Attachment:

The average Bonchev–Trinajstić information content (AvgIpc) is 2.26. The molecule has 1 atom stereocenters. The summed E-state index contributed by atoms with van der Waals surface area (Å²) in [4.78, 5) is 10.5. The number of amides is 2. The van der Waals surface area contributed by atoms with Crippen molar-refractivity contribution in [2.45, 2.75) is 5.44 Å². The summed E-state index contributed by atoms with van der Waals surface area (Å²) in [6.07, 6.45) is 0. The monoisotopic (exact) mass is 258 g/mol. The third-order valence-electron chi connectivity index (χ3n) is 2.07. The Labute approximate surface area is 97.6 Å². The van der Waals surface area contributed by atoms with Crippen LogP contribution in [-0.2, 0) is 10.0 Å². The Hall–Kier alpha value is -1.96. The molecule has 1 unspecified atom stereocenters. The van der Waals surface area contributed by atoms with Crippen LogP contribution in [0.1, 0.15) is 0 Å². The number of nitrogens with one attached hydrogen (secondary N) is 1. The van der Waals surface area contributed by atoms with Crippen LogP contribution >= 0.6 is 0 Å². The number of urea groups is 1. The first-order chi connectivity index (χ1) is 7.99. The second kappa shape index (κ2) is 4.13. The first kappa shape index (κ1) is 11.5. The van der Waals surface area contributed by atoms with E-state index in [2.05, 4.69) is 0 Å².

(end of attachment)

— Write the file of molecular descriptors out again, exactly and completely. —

The average Bonchev–Trinajstić information content (AvgIpc) is 2.26. The molecule has 1 atom stereocenters. The summed E-state index contributed by atoms with van der Waals surface area (Å²) in [4.78, 5) is 10.5. The number of amides is 2. The van der Waals surface area contributed by atoms with Crippen molar-refractivity contribution in [2.45, 2.75) is 5.44 Å². The summed E-state index contributed by atoms with van der Waals surface area (Å²) in [6.07, 6.45) is 0. The monoisotopic (exact) mass is 258 g/mol. The third-order valence-electron chi connectivity index (χ3n) is 2.07. The Labute approximate surface area is 97.6 Å². The van der Waals surface area contributed by atoms with Crippen LogP contribution in [-0.2, 0) is 10.0 Å². The Hall–Kier alpha value is -1.96. The molecule has 1 unspecified atom stereocenters. The van der Waals surface area contributed by atoms with Crippen LogP contribution in [0.1, 0.15) is 0 Å². The number of nitrogens with one attached hydrogen (secondary N) is 1. The van der Waals surface area contributed by atoms with Crippen LogP contribution >= 0.6 is 0 Å². The number of urea groups is 1. The first-order chi connectivity index (χ1) is 7.99. The second kappa shape index (κ2) is 4.13. The first kappa shape index (κ1) is 11.5. The van der Waals surface area contributed by atoms with E-state index in [2.05, 4.69) is 0 Å².